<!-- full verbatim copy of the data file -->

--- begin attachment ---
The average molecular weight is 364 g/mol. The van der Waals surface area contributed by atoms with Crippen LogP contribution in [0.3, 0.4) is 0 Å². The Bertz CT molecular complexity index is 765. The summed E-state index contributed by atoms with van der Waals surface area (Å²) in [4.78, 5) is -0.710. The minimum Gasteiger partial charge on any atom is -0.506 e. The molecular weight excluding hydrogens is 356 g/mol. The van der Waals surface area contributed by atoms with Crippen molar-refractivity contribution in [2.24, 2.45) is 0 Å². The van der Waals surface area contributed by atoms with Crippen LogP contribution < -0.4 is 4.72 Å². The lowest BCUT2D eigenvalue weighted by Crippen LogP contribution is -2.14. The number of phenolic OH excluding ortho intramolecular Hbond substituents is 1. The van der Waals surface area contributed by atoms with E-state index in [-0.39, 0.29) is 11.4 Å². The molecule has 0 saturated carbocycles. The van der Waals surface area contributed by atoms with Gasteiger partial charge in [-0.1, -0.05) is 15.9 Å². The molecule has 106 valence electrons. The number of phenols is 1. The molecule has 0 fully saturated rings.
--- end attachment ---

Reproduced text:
The average molecular weight is 364 g/mol. The van der Waals surface area contributed by atoms with Crippen LogP contribution in [0.3, 0.4) is 0 Å². The Bertz CT molecular complexity index is 765. The summed E-state index contributed by atoms with van der Waals surface area (Å²) in [4.78, 5) is -0.710. The minimum Gasteiger partial charge on any atom is -0.506 e. The molecular weight excluding hydrogens is 356 g/mol. The van der Waals surface area contributed by atoms with Crippen molar-refractivity contribution in [2.24, 2.45) is 0 Å². The van der Waals surface area contributed by atoms with Crippen LogP contribution < -0.4 is 4.72 Å². The lowest BCUT2D eigenvalue weighted by Crippen LogP contribution is -2.14. The number of phenolic OH excluding ortho intramolecular Hbond substituents is 1. The van der Waals surface area contributed by atoms with E-state index in [-0.39, 0.29) is 11.4 Å². The molecule has 0 saturated carbocycles. The van der Waals surface area contributed by atoms with Gasteiger partial charge in [-0.1, -0.05) is 15.9 Å². The molecule has 106 valence electrons. The number of phenols is 1. The molecule has 0 fully saturated rings.